THE LOCAL CHURCH IS THE SENDER ACCORDING TO MISSIONARY PRACTICE.
Workers and the work. “Separate me Barnabas and Saul for the work.” The Holy Spirit was securing workers for the work. What is the “work”?
At the end Luke tells us they returned from “the work, which they fulfilled” (14:26). Whatever it was, they had completed it by the grace of God. What did they do on that journey? They “preached the word of God” (13:5), sent “the word of salvation” (v. 26), “preached . . . forgiveness of sins” and justification (vv. 38-39), spread “the word of the Lord” (v. 49), “gave testimony unto the word of his grace” (14:4), “preached the gospel” (vv. 7, 21) and “taught many” (v. 21, mathēteuō, “to disciple”, cf. Matt. 28:19). As a result they planted self-supporting, self-governing, self-propagating local assemblies (14:22-23), i.e. indigenous churches.
The work is building a church. See 1 Cor. 9:1; 3:9-15 (note the singular “work”). Note also the building is a “temple of God” (1 Cor. 3:16-17, naos, “sanctuary”), which points us back to point II. Cf. 1 Pet. 2:4-10.
The work and workers. “And when they had fasted and prayed, and laid their hands on them, they sent them away.” The local church produces workers who do the work of building local churches. The local church equips the saints to do “the work of the ministry” (Eph. 4:11-12).
Laying hands on the missionaries identified the church with them. It was an act of solidarity between the pastors, church, and missionaries. It was not an ordination but a commissioning to their new ministry. Where they went the church went; what they did the church did. This may be why Paul and Barnabas are called apostles (14:4,14), because they are sent by the Holy Spirit as representatives of the church.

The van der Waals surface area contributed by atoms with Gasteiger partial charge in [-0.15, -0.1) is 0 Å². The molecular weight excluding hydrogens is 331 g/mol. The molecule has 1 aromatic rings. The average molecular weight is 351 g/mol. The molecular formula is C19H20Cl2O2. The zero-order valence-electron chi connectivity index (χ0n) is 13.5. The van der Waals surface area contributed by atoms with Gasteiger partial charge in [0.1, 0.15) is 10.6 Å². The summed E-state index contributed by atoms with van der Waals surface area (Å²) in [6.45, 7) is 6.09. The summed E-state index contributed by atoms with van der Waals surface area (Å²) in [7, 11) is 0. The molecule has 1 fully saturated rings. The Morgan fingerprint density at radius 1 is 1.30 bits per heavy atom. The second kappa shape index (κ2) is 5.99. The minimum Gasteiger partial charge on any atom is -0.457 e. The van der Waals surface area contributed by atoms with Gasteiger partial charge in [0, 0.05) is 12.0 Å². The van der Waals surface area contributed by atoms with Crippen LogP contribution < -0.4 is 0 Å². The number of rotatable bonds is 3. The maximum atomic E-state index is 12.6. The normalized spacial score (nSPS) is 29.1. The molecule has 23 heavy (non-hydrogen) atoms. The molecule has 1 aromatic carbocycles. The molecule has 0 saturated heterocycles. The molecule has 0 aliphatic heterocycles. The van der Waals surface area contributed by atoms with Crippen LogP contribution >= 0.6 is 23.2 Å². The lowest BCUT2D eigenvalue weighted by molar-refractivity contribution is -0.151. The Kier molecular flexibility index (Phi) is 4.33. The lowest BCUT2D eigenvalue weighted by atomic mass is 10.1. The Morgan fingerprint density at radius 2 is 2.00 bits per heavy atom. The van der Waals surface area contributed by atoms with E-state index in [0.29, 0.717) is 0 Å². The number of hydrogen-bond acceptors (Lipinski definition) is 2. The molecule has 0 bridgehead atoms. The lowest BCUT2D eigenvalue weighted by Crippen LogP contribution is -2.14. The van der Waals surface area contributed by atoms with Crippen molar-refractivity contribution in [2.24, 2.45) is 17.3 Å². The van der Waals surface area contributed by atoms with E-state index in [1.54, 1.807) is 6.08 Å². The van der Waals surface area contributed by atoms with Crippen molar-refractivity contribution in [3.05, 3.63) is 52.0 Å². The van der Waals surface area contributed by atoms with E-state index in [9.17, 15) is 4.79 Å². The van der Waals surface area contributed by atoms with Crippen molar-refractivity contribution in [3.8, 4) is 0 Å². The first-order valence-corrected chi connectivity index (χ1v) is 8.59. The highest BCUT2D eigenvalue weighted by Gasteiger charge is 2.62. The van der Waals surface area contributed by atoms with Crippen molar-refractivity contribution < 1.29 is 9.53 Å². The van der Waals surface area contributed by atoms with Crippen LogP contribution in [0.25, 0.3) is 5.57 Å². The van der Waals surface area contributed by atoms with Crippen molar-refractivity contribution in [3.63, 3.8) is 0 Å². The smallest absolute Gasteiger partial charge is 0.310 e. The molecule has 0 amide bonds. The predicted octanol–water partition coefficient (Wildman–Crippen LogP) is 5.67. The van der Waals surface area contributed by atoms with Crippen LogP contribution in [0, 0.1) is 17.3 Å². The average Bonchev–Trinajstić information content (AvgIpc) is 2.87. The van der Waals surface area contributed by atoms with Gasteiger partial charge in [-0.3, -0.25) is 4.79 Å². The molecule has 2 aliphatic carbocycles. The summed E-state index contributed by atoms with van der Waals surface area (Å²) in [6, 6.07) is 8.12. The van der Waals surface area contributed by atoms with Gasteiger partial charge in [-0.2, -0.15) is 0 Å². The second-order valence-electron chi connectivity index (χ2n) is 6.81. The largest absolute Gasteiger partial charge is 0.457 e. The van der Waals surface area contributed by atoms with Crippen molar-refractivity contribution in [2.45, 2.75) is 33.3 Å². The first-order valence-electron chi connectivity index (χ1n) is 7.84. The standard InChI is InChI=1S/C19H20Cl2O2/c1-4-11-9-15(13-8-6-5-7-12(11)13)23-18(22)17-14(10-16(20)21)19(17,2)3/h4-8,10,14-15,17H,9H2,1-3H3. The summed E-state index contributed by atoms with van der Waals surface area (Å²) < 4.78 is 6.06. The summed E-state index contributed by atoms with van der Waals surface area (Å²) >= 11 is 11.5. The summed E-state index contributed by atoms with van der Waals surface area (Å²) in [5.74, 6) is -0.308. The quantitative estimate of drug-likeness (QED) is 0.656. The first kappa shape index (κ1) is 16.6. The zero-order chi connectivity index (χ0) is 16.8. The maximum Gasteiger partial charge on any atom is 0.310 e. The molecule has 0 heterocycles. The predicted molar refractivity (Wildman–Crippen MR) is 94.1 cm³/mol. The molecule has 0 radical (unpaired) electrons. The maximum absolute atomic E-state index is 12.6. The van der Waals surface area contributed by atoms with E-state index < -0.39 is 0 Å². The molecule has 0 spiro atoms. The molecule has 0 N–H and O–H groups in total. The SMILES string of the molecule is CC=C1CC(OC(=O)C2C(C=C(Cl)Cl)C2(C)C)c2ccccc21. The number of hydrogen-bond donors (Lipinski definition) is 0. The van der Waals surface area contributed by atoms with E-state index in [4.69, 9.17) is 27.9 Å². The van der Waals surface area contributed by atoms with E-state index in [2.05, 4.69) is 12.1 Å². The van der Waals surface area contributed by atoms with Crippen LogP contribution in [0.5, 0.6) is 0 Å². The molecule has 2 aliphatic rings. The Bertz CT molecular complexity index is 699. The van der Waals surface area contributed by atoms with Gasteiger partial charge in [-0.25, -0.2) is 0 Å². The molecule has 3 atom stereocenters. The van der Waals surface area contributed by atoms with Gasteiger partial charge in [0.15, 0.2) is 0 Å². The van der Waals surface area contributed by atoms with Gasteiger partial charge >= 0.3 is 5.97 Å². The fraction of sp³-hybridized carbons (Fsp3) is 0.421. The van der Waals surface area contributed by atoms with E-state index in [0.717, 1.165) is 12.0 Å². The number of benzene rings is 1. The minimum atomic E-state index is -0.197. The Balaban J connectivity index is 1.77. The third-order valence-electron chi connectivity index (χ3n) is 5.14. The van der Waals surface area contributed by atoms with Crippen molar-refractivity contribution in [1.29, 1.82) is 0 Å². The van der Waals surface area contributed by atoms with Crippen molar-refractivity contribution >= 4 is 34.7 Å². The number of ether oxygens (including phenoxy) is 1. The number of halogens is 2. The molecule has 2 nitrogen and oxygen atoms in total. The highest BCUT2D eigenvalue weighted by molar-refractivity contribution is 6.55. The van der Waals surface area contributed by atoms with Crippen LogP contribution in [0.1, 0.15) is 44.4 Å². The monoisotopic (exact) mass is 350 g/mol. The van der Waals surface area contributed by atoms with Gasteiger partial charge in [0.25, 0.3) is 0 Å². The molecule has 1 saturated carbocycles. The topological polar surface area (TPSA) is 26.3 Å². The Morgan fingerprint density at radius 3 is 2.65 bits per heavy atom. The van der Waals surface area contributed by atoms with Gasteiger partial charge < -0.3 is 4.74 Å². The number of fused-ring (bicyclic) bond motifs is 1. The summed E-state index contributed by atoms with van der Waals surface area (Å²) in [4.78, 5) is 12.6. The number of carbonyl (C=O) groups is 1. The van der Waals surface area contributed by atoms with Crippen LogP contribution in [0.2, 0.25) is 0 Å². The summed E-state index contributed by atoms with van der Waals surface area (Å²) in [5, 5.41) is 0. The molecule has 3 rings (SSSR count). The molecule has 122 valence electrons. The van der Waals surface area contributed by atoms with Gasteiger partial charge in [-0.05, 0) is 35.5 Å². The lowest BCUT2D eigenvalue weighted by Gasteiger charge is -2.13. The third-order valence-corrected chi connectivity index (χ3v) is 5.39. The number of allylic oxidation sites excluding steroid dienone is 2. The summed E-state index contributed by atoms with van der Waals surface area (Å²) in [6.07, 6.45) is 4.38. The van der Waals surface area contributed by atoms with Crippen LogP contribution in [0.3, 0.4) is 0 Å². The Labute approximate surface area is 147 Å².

“Sent them away” is apolyō, “to release” (5:23, 40; 16:35-36), “to dismiss” (15:30, 33; 19:40). They were released from their present responsibilities and given over (14:26; 15:40, paradidōmi) to the grace of God.
“Being sent forth by the Holy Ghost” (v. 4a) uses the verb ekpempō, “to send out, send away.” It is the Holy Spirit who calls and sends, the church recognizes what the Spirit is doing and submits and co-operates.
This is a very significant event in the history of the church. Marshall acknowledges this:
The importance of the present narrative is that it describes the first piece of planned ‘overseas mission’ carried out by representatives of a particular church, rather than by solitary individuals, and begun by a deliberate church decision, inspired by the Spirit, other than somewhat more casually as a result of persecution.
The local church in Syrian Antioch is the model missionary church. May their number multiply! Darrell L. Bock sums this up well: “We build churches not just to go in for worship but also to go out with God’s heart for people.”
 David J. Williams, Acts, New International Biblical Commentary (Peabody, MA: Hendrickson, 1990), 220.
 David G. Peterson, The Acts of the Apostles, The Pillar New Testament Commentary (Grand Rapids: Eerdmans, 2009), 374.
 “II. With the Accusative; 1. Of Place; e. Of that which so joins itself to one thing as to separate itself from another; hence, of that which belongs to one pers. or thing: kata tēn ousan ekklēsian, belonging to [A.V. in ] the church that was there, Acts xiii.1” (Thayer’s Greek-English Lexicon of the New Testament [Peabody, MA: Hendrickson,, reprint], 827).
 The Acts of the Apostles (Grand Rapids: Fleming H. Revell/Baker, 1988 reprint), 241.
 Thayer’s states dē, “indicates that ‘what it introduces can be taken as something settled, laid down in deed and in truth’,” and “joined to imperatives . . . it signifies that the thing enjoined must be done forthwith, at once, so that it may be evident that it is being done” (p. 131). It is found seven times in the NT.
 I. Howard Marshall, The Acts of the Apostles, Tyndale New Testament Commentaries (Grand Rapids: Eerdmans/ InterVarsity, 1980), 214.
 Acts, Baker Exegetical Commentary on the New Testament (Grand Rapids: Baker Academic, 2007), 440.